Only a handful of the original “Mayan steps” remain in Azusa as Vulcan Materials Company officials said plans to hit an August deadline for restoring the eastern hillside of the rock quarry remain on track, even as neighboring Duarte residents say the quarry is emitting harmful levels of dust. The aggregate mining company must finish restoring the first phase of the quarry by Aug. 19, which includes converting the 30- to 50-foot-high conventional benches, known as the Mayan steps, to 1- to 2-foot microbenches that contour with the natural hillside. Mining preparation also has started on the quarry’s western side, as crews remove a top layer of dirt, plants and rocks in order to access more than 100 million tons of granite aggregate. It is estimated that mining should begin as soon as 2018.
Work at the quarry is monitored, as biologists regularly visit the site to check the reseeding process and officials from South Coast Air Quality Management District inspect the quarry for dust and air pollution. Vulcan’s plan will shift its mining operations from 80 acres on the eastern end of the 270-acre property to 80 acres on its western end, under a permit through 2038 to mine 190 acres of its land. The plan also includes tax revenues for Azusa, which Vulcan officials said have totaled more than $3 million paid to the city so far. The company’s agreement with Azusa also requires that microbenches be seeded with drought-tolerant and native plants. Since work started at the site in October 2013, Vulcan officials said 17 blasts have been used on the mountain. The company, which works with contractor Ames Construction, uses heavy-duty dozers and haul trucks to remove materials and uses blasts as a last resort. Blasting only occurs between 10 a.m. and 4 p.m. Monday through Friday, and never at night or on weekends. Legal challenges delayed work at the quarry for years, as Duarte officials and local activists unsuccessfully fought to stop the mining. Since then, Vulcan officials have opened a parking lot and access trail to the Fish Canyon Falls trailhead.
After spending millions of dollars to increase traffic safety but having no way to track how much money the city was getting in return from its red-light traffic tickets, Baldwin Park will let its red-light camera contract end. The city has contracted with Redflex Traffic Systems since 2006 to operate nine red-light cameras at six intersections. The contract was approved by the council in 2011 and costs about $360,000 annually. The major point of contention is a monthly report that Redflex promised the city detailing issued citations and how much was paid for each ticket. The company says it offers a cost-neutral system and generates more revenue with the traffic tickets than the city pays for the cameras, but the city has not been able to verify that. The city plans to use the approximately $30,000 it was paying Redflex monthly toward extra traffic patrols throughout the city, Redflex will have to remove the cameras at their own cost, according to the contract.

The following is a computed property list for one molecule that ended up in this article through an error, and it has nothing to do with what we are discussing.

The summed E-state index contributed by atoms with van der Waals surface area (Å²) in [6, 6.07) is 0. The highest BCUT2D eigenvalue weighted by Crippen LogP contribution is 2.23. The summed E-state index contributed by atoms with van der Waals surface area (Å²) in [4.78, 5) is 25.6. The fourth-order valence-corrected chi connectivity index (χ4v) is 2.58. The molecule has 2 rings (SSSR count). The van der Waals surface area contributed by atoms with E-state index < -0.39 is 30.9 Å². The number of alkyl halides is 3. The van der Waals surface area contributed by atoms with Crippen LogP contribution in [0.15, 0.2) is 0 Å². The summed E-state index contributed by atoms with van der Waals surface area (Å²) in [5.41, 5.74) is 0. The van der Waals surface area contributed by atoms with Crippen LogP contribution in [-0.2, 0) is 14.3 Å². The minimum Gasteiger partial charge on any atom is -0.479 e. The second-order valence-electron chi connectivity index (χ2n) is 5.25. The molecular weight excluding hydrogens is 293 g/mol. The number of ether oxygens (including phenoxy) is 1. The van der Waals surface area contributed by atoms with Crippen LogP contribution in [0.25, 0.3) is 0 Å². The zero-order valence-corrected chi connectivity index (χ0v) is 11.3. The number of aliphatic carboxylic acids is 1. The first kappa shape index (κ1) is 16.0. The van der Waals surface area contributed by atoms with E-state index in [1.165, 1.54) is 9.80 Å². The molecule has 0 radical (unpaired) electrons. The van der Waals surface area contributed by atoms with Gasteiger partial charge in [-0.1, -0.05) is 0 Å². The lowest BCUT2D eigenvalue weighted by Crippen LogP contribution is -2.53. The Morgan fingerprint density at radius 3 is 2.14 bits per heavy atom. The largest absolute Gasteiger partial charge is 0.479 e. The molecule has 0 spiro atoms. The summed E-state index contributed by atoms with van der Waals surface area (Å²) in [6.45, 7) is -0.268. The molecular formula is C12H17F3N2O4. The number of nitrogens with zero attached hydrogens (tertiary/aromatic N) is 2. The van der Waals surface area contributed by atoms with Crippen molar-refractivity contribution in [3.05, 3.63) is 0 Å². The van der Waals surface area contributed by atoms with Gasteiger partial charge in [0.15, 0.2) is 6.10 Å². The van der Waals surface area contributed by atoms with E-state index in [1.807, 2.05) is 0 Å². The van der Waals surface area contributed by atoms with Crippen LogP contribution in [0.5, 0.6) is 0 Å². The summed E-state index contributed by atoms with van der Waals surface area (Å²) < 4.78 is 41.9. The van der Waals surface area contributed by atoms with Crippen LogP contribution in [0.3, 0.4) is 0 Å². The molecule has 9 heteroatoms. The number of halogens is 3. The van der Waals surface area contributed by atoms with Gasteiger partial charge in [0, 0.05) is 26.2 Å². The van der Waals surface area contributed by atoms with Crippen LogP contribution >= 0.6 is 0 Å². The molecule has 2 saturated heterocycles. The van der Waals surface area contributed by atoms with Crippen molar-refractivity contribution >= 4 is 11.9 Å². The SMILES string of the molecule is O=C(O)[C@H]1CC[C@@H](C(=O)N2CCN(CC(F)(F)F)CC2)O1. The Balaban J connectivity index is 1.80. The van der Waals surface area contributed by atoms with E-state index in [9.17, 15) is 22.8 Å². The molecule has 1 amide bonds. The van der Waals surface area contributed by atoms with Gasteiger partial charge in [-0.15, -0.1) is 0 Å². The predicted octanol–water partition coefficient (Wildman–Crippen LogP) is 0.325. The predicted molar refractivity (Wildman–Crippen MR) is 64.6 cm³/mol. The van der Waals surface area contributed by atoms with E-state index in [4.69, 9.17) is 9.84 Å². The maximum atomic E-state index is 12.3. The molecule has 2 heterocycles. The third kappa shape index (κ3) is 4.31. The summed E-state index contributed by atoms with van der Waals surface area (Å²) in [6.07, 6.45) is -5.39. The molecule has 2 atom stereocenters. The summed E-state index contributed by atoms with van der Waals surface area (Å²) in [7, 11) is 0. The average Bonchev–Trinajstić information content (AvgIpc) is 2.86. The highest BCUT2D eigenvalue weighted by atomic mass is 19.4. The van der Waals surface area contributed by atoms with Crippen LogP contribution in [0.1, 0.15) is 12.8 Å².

Pomona College will continue to serve as the venue for the annual Fourth of July fireworks show.
Claremont agreed to alter the show, offering close proximity fireworks to comply with state water restrictions. The fireworks show has been held at Pomona College’s Strehle Track for the last decade and before that alternated between sites at Claremont McKenna College and the current location. The ongoing drought almost threatened this year’s show when Claremont declared a Level 2 water supply shortage. The declaration included several water-saving measures such as the cancellation of the fireworks show at Pomona College because of the water needed to irrigate the ember fallout zone.
By altering the show, the fireworks can only be seen from 75 feet to 200 feet high and will most likely not be as visible to anyone outside the venue. While the venue seats 6,000 people it has become the custom for people to gather outside to watch the show. The concert and fireworks show will from 6:30 to 9:30 p.m. at Strehle Track. Tickets for the fireworks show are $8 pre-sale, $10 at the gate. Children 3 and under are free